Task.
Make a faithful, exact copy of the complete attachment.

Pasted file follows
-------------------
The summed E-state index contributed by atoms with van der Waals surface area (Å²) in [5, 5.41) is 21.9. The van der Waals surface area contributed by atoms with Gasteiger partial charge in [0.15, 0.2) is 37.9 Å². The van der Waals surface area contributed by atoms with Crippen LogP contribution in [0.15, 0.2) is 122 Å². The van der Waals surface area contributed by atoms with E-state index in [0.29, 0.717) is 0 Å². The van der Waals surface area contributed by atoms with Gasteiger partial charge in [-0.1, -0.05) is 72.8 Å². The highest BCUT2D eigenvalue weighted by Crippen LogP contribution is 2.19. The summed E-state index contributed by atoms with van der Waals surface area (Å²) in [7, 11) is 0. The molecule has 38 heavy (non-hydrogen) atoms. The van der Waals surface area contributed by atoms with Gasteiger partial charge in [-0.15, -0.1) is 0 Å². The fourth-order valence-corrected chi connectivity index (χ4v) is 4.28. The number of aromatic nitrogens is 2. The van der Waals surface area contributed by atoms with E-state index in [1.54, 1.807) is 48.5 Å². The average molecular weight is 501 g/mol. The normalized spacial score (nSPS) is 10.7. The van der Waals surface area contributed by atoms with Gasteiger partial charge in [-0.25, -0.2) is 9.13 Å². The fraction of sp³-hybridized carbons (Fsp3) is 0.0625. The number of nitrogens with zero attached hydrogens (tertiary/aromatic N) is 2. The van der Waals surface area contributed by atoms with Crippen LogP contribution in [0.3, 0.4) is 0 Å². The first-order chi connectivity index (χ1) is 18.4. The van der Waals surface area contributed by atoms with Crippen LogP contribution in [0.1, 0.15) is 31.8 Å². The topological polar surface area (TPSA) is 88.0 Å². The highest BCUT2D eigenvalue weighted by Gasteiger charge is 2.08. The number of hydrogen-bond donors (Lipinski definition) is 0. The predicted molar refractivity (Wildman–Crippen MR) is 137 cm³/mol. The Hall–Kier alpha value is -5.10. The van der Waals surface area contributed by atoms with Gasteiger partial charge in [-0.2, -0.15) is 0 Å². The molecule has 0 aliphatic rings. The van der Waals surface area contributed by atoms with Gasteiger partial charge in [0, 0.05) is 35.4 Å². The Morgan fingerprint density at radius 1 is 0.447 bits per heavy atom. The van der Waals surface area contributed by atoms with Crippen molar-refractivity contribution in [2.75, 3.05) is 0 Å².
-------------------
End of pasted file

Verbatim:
The summed E-state index contributed by atoms with van der Waals surface area (Å²) in [5, 5.41) is 21.9. The van der Waals surface area contributed by atoms with Gasteiger partial charge in [0.15, 0.2) is 37.9 Å². The van der Waals surface area contributed by atoms with Crippen LogP contribution in [0.15, 0.2) is 122 Å². The van der Waals surface area contributed by atoms with E-state index in [0.29, 0.717) is 0 Å². The van der Waals surface area contributed by atoms with Gasteiger partial charge in [-0.1, -0.05) is 72.8 Å². The highest BCUT2D eigenvalue weighted by Crippen LogP contribution is 2.19. The summed E-state index contributed by atoms with van der Waals surface area (Å²) in [7, 11) is 0. The molecule has 38 heavy (non-hydrogen) atoms. The van der Waals surface area contributed by atoms with Gasteiger partial charge in [-0.15, -0.1) is 0 Å². The fourth-order valence-corrected chi connectivity index (χ4v) is 4.28. The number of aromatic nitrogens is 2. The van der Waals surface area contributed by atoms with E-state index in [1.54, 1.807) is 48.5 Å². The average molecular weight is 501 g/mol. The normalized spacial score (nSPS) is 10.7. The van der Waals surface area contributed by atoms with Gasteiger partial charge in [-0.25, -0.2) is 9.13 Å². The fraction of sp³-hybridized carbons (Fsp3) is 0.0625. The number of nitrogens with zero attached hydrogens (tertiary/aromatic N) is 2. The van der Waals surface area contributed by atoms with Crippen LogP contribution in [0.3, 0.4) is 0 Å². The first-order chi connectivity index (χ1) is 18.4. The van der Waals surface area contributed by atoms with Crippen LogP contribution in [0.1, 0.15) is 31.8 Å². The topological polar surface area (TPSA) is 88.0 Å². The highest BCUT2D eigenvalue weighted by Gasteiger charge is 2.08. The number of hydrogen-bond donors (Lipinski definition) is 0. The predicted molar refractivity (Wildman–Crippen MR) is 137 cm³/mol. The Hall–Kier alpha value is -5.10. The van der Waals surface area contributed by atoms with Gasteiger partial charge in [-0.2, -0.15) is 0 Å². The molecule has 0 aliphatic rings. The van der Waals surface area contributed by atoms with Gasteiger partial charge in [0, 0.05) is 35.4 Å². The Morgan fingerprint density at radius 1 is 0.447 bits per heavy atom. The van der Waals surface area contributed by atoms with Crippen molar-refractivity contribution in [2.75, 3.05) is 0 Å².